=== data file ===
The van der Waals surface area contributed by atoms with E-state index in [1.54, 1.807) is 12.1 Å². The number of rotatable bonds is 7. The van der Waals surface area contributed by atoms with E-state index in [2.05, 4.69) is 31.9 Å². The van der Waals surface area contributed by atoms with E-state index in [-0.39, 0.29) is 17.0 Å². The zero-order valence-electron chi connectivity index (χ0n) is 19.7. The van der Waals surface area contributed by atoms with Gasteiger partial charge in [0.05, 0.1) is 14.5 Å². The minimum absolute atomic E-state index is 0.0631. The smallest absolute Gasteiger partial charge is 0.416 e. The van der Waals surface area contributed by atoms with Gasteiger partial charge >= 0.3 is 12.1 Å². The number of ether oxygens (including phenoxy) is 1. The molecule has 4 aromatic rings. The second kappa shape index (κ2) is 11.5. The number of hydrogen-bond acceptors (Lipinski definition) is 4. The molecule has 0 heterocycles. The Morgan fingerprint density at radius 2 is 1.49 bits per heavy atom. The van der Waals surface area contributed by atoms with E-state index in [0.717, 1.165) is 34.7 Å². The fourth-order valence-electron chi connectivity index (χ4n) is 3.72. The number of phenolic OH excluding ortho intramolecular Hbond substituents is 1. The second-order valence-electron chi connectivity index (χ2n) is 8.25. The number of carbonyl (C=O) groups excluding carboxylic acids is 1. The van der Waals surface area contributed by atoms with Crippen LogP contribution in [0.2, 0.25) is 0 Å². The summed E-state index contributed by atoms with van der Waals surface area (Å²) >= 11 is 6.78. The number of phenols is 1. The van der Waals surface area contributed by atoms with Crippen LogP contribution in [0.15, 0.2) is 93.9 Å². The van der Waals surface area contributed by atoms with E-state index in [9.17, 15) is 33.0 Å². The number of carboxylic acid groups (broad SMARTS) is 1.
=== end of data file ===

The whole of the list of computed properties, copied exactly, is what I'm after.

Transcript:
The van der Waals surface area contributed by atoms with E-state index in [1.54, 1.807) is 12.1 Å². The number of rotatable bonds is 7. The van der Waals surface area contributed by atoms with E-state index in [2.05, 4.69) is 31.9 Å². The van der Waals surface area contributed by atoms with E-state index in [-0.39, 0.29) is 17.0 Å². The zero-order valence-electron chi connectivity index (χ0n) is 19.7. The van der Waals surface area contributed by atoms with Gasteiger partial charge in [0.05, 0.1) is 14.5 Å². The minimum absolute atomic E-state index is 0.0631. The smallest absolute Gasteiger partial charge is 0.416 e. The van der Waals surface area contributed by atoms with Gasteiger partial charge >= 0.3 is 12.1 Å². The number of ether oxygens (including phenoxy) is 1. The molecule has 4 aromatic rings. The second kappa shape index (κ2) is 11.5. The number of hydrogen-bond acceptors (Lipinski definition) is 4. The molecule has 0 heterocycles. The Morgan fingerprint density at radius 2 is 1.49 bits per heavy atom. The van der Waals surface area contributed by atoms with E-state index in [0.717, 1.165) is 34.7 Å². The fourth-order valence-electron chi connectivity index (χ4n) is 3.72. The number of phenolic OH excluding ortho intramolecular Hbond substituents is 1. The second-order valence-electron chi connectivity index (χ2n) is 8.25. The number of carbonyl (C=O) groups excluding carboxylic acids is 1. The van der Waals surface area contributed by atoms with Crippen LogP contribution in [0.2, 0.25) is 0 Å². The summed E-state index contributed by atoms with van der Waals surface area (Å²) >= 11 is 6.78. The number of phenols is 1. The van der Waals surface area contributed by atoms with Crippen LogP contribution in [0.15, 0.2) is 93.9 Å². The van der Waals surface area contributed by atoms with E-state index in [9.17, 15) is 33.0 Å². The number of carboxylic acid groups (broad SMARTS) is 1.